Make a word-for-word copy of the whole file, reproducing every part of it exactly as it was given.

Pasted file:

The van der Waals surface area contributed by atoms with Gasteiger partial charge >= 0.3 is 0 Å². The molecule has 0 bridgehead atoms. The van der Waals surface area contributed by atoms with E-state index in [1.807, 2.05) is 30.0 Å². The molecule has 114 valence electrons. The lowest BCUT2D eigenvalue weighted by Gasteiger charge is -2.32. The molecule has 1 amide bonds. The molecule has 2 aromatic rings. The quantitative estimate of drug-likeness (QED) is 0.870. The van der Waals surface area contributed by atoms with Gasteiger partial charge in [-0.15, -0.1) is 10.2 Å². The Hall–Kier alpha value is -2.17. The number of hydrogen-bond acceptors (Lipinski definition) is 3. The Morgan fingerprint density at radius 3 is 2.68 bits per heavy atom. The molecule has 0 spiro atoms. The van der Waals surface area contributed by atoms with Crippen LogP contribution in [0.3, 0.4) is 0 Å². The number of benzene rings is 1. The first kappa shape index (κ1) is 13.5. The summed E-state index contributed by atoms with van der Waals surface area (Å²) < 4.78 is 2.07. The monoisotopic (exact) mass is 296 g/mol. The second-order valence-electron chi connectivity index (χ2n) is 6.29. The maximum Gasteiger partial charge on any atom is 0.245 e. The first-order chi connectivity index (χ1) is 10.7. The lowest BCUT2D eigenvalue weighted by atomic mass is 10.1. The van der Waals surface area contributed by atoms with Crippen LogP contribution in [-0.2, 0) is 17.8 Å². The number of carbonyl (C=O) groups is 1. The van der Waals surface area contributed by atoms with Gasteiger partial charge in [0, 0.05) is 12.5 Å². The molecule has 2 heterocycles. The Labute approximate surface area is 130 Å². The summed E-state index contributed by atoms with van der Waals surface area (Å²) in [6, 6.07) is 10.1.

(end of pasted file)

The van der Waals surface area contributed by atoms with Gasteiger partial charge >= 0.3 is 0 Å². The molecule has 0 bridgehead atoms. The van der Waals surface area contributed by atoms with E-state index in [1.807, 2.05) is 30.0 Å². The molecule has 114 valence electrons. The lowest BCUT2D eigenvalue weighted by Gasteiger charge is -2.32. The molecule has 1 amide bonds. The molecule has 2 aromatic rings. The quantitative estimate of drug-likeness (QED) is 0.870. The van der Waals surface area contributed by atoms with Gasteiger partial charge in [-0.15, -0.1) is 10.2 Å². The Hall–Kier alpha value is -2.17. The number of hydrogen-bond acceptors (Lipinski definition) is 3. The Morgan fingerprint density at radius 3 is 2.68 bits per heavy atom. The molecule has 0 spiro atoms. The van der Waals surface area contributed by atoms with Crippen LogP contribution in [0.3, 0.4) is 0 Å². The number of benzene rings is 1. The first kappa shape index (κ1) is 13.5. The summed E-state index contributed by atoms with van der Waals surface area (Å²) < 4.78 is 2.07. The monoisotopic (exact) mass is 296 g/mol. The second-order valence-electron chi connectivity index (χ2n) is 6.29. The maximum Gasteiger partial charge on any atom is 0.245 e. The first-order chi connectivity index (χ1) is 10.7. The lowest BCUT2D eigenvalue weighted by atomic mass is 10.1. The van der Waals surface area contributed by atoms with Crippen LogP contribution in [-0.2, 0) is 17.8 Å². The number of carbonyl (C=O) groups is 1. The van der Waals surface area contributed by atoms with Gasteiger partial charge in [0, 0.05) is 12.5 Å². The molecule has 2 heterocycles. The Labute approximate surface area is 130 Å². The summed E-state index contributed by atoms with van der Waals surface area (Å²) in [6, 6.07) is 10.1.